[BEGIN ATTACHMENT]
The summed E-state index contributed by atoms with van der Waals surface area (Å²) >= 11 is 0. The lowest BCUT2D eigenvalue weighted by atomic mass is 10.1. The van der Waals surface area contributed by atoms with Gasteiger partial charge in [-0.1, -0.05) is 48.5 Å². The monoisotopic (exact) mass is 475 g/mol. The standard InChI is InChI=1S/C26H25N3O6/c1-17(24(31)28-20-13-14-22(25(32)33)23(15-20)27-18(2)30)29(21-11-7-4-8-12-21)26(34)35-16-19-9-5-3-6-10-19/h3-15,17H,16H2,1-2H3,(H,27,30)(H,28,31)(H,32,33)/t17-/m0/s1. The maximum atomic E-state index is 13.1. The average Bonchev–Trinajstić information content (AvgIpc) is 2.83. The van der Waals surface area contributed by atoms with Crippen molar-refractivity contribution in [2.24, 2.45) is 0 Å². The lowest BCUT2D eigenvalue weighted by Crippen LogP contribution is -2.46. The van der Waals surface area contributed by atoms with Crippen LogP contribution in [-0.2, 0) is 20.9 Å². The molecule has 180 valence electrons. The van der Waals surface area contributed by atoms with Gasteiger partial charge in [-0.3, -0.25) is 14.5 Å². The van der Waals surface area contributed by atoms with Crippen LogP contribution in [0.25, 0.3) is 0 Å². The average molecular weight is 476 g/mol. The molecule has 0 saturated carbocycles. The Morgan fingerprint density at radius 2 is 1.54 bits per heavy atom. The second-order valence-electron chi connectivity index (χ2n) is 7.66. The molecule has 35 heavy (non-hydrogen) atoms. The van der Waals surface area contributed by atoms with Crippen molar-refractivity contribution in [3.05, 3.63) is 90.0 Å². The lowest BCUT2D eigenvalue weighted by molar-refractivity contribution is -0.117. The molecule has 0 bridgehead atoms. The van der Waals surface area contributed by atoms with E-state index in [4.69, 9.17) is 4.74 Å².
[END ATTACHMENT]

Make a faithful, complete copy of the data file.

The summed E-state index contributed by atoms with van der Waals surface area (Å²) >= 11 is 0. The lowest BCUT2D eigenvalue weighted by atomic mass is 10.1. The van der Waals surface area contributed by atoms with Gasteiger partial charge in [-0.1, -0.05) is 48.5 Å². The monoisotopic (exact) mass is 475 g/mol. The standard InChI is InChI=1S/C26H25N3O6/c1-17(24(31)28-20-13-14-22(25(32)33)23(15-20)27-18(2)30)29(21-11-7-4-8-12-21)26(34)35-16-19-9-5-3-6-10-19/h3-15,17H,16H2,1-2H3,(H,27,30)(H,28,31)(H,32,33)/t17-/m0/s1. The maximum atomic E-state index is 13.1. The average Bonchev–Trinajstić information content (AvgIpc) is 2.83. The van der Waals surface area contributed by atoms with Crippen molar-refractivity contribution in [2.24, 2.45) is 0 Å². The lowest BCUT2D eigenvalue weighted by Crippen LogP contribution is -2.46. The van der Waals surface area contributed by atoms with Crippen LogP contribution in [-0.2, 0) is 20.9 Å². The molecule has 180 valence electrons. The van der Waals surface area contributed by atoms with Gasteiger partial charge in [-0.3, -0.25) is 14.5 Å². The van der Waals surface area contributed by atoms with Crippen LogP contribution in [0.25, 0.3) is 0 Å². The average molecular weight is 476 g/mol. The molecule has 0 saturated carbocycles. The Morgan fingerprint density at radius 2 is 1.54 bits per heavy atom. The second-order valence-electron chi connectivity index (χ2n) is 7.66. The molecule has 35 heavy (non-hydrogen) atoms. The van der Waals surface area contributed by atoms with Crippen molar-refractivity contribution in [3.05, 3.63) is 90.0 Å². The lowest BCUT2D eigenvalue weighted by molar-refractivity contribution is -0.117. The molecule has 0 bridgehead atoms. The van der Waals surface area contributed by atoms with E-state index in [4.69, 9.17) is 4.74 Å².